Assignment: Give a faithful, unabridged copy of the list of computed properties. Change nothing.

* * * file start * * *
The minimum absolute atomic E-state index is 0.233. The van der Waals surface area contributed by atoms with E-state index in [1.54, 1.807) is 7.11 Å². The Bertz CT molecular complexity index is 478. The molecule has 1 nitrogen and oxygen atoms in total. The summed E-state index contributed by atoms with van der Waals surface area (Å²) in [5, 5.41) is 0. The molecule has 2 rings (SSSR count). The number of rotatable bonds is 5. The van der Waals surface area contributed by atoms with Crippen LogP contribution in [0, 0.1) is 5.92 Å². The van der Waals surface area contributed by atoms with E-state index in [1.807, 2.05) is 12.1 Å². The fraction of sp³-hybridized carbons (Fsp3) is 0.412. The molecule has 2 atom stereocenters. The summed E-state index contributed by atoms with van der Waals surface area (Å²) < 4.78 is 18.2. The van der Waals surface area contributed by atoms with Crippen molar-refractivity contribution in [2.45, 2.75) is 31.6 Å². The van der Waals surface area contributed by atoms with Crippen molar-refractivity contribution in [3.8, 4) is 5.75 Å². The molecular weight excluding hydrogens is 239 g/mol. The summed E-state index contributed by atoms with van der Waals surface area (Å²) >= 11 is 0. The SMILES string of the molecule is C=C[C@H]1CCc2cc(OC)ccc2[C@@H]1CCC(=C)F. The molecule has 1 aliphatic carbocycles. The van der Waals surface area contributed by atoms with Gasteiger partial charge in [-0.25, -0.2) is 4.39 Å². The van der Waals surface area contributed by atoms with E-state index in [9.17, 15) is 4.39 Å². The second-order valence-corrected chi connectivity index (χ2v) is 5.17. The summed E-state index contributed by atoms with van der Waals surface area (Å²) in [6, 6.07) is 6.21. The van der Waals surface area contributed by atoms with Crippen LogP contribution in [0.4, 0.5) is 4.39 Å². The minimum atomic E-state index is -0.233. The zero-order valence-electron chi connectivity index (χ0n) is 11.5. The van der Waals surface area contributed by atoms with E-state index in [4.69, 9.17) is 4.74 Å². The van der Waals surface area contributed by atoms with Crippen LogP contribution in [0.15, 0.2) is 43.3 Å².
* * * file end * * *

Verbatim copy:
The minimum absolute atomic E-state index is 0.233. The van der Waals surface area contributed by atoms with E-state index in [1.54, 1.807) is 7.11 Å². The Bertz CT molecular complexity index is 478. The molecule has 1 nitrogen and oxygen atoms in total. The summed E-state index contributed by atoms with van der Waals surface area (Å²) in [5, 5.41) is 0. The molecule has 2 rings (SSSR count). The number of rotatable bonds is 5. The van der Waals surface area contributed by atoms with Crippen LogP contribution in [0, 0.1) is 5.92 Å². The van der Waals surface area contributed by atoms with E-state index in [1.807, 2.05) is 12.1 Å². The fraction of sp³-hybridized carbons (Fsp3) is 0.412. The molecule has 2 atom stereocenters. The summed E-state index contributed by atoms with van der Waals surface area (Å²) < 4.78 is 18.2. The van der Waals surface area contributed by atoms with Crippen molar-refractivity contribution in [2.45, 2.75) is 31.6 Å². The van der Waals surface area contributed by atoms with Crippen molar-refractivity contribution in [3.8, 4) is 5.75 Å². The molecular weight excluding hydrogens is 239 g/mol. The summed E-state index contributed by atoms with van der Waals surface area (Å²) >= 11 is 0. The SMILES string of the molecule is C=C[C@H]1CCc2cc(OC)ccc2[C@@H]1CCC(=C)F. The molecule has 1 aliphatic carbocycles. The van der Waals surface area contributed by atoms with Gasteiger partial charge in [-0.25, -0.2) is 4.39 Å². The van der Waals surface area contributed by atoms with E-state index in [9.17, 15) is 4.39 Å². The second-order valence-corrected chi connectivity index (χ2v) is 5.17. The summed E-state index contributed by atoms with van der Waals surface area (Å²) in [6, 6.07) is 6.21. The van der Waals surface area contributed by atoms with Crippen LogP contribution in [0.4, 0.5) is 4.39 Å². The minimum atomic E-state index is -0.233. The zero-order valence-electron chi connectivity index (χ0n) is 11.5. The van der Waals surface area contributed by atoms with E-state index in [4.69, 9.17) is 4.74 Å². The van der Waals surface area contributed by atoms with Crippen LogP contribution in [0.15, 0.2) is 43.3 Å².